Rock Sound to George Town

A sailor’s plans are written in sand at low tide, the saying goes, and so it was with us this past week or so. We lingered an extra day in Rock Sound and then opted to enter the Exumas at Highbourne Cut. 

We were aiming to minimize rolliness by pointing to Highbourne instead of Warderick Wells, as we expected the waves would be hitting Vinyasa full on the beam on the tack to Warderick. As it was, the short interval 4-6 foot waves slapping Vinyasa’s aft quarter made for a rather uncomfortable ride. 

Entering the Highbourne Cut from the Exuma Sound.

We squeaked through Highbourne Cut at slack tide, avoiding the dreaded breaking waves that arise when the current runs against the wind, and made it to Shroud Cay shortly after sunset where we grabbed a mooring ball in the fading light.

Our first visit to Shroud Cay, on the northern edge of the Exuma Cays Land and Sea Park, was delightful. We dinghied through the mangroves enjoying the sight of so many turtles swimming below us in the clear, turquoise water, and explored deserted beaches. Paddle-boarding at sunrise was also lots of fun.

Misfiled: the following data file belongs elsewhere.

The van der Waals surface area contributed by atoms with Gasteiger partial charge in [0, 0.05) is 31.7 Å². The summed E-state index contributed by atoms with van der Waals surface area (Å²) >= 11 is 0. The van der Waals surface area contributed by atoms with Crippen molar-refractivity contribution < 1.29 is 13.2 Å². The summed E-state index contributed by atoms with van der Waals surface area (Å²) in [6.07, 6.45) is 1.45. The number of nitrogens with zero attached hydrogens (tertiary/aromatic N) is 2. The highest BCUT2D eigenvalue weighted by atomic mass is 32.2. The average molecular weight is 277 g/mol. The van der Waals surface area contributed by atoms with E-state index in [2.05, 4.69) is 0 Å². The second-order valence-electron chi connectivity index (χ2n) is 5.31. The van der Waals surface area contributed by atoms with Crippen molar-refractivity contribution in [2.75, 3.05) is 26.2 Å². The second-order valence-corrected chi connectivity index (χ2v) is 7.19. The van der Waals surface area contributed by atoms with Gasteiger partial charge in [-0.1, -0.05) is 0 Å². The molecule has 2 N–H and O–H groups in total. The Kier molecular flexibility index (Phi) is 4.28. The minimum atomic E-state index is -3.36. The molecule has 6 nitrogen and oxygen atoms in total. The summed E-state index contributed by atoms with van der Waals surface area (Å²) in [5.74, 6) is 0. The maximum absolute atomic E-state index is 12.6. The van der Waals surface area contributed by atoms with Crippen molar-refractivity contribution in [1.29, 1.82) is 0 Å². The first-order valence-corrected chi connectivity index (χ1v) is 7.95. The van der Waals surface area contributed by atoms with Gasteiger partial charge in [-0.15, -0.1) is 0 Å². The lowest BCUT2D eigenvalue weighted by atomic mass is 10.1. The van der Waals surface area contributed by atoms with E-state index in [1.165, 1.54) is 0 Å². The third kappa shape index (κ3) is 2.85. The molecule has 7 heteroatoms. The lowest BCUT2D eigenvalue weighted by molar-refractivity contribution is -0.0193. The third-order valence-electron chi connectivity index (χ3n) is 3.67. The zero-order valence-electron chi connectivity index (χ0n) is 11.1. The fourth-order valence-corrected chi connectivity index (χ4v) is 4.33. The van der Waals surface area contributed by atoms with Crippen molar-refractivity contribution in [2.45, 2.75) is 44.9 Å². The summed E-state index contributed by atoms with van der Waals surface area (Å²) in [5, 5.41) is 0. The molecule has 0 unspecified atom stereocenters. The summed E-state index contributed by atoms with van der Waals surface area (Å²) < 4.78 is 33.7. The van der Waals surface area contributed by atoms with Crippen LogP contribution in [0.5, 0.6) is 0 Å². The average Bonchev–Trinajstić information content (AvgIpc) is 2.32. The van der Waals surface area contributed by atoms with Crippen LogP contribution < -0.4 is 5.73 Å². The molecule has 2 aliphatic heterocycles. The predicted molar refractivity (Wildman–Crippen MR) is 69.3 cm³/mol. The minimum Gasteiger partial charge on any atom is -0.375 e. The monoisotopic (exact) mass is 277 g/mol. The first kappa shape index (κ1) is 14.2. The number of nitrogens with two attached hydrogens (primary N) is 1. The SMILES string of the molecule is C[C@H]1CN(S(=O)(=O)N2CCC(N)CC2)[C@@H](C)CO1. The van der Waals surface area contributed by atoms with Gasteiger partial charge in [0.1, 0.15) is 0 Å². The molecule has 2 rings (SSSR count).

Exploring the mangroves by dinghy at Shroud Cay.
One of the many turtles we saw swimming in the mangroves.
Low tide explorations.
Sunrise is always sweet on an SUP.

After two nights at Shroud, we had a sweet motorsail to Black Point. We dinghied to the Emerald Sunset View for dinner, where we were reminded of the common in the Bahamas need to “reserve your dish” if you’d like the entree of the day rather than a cheeseburger or chicken sandwich. 

The next morning we motorsailed to Galliott Cay. We’d anchored there once in 2020, shortly before sunset, and we moved on early the next morning leaving Allan longing for time in the water. This time we had an afternoon to fill but the chop kicked up by the wind and an ebb current ruled out fishing on a nearby reef.

Enjoying the sunset from our ”private” beach at Big Galliot Cay.

The forecast called for easterly wind, so we exited the Galliot Cut at slack tide the next morning aiming for George Town. Alas, the wind shifted sooner than expected to the southeast making for another uncomfortable ride. We were happy to anchor in George Town’s calm harbor by mid-afternoon, after a few tries to find a comfortable spot among the 300 or so boats tucked into its anchorages.

Vinyasa at anchor in George Town.

We caught up over sundowners with friends aboard SV Motu that evening, glad for the chance to see them before they sailed south the next morning, and hosted friends from SV Cara on Vinyasa for sundowners the next day. 

George Town is known for its active cruiser community, with daily activities such as aqua aerobics, yoga, beach volleyball, and more announced on the morning net on VHF channel 72.

We will be at anchor here until some friends fly in from Florida, after which we hope the wind will cooperate for another foray north back to the Land and Sea Park. More about that next time!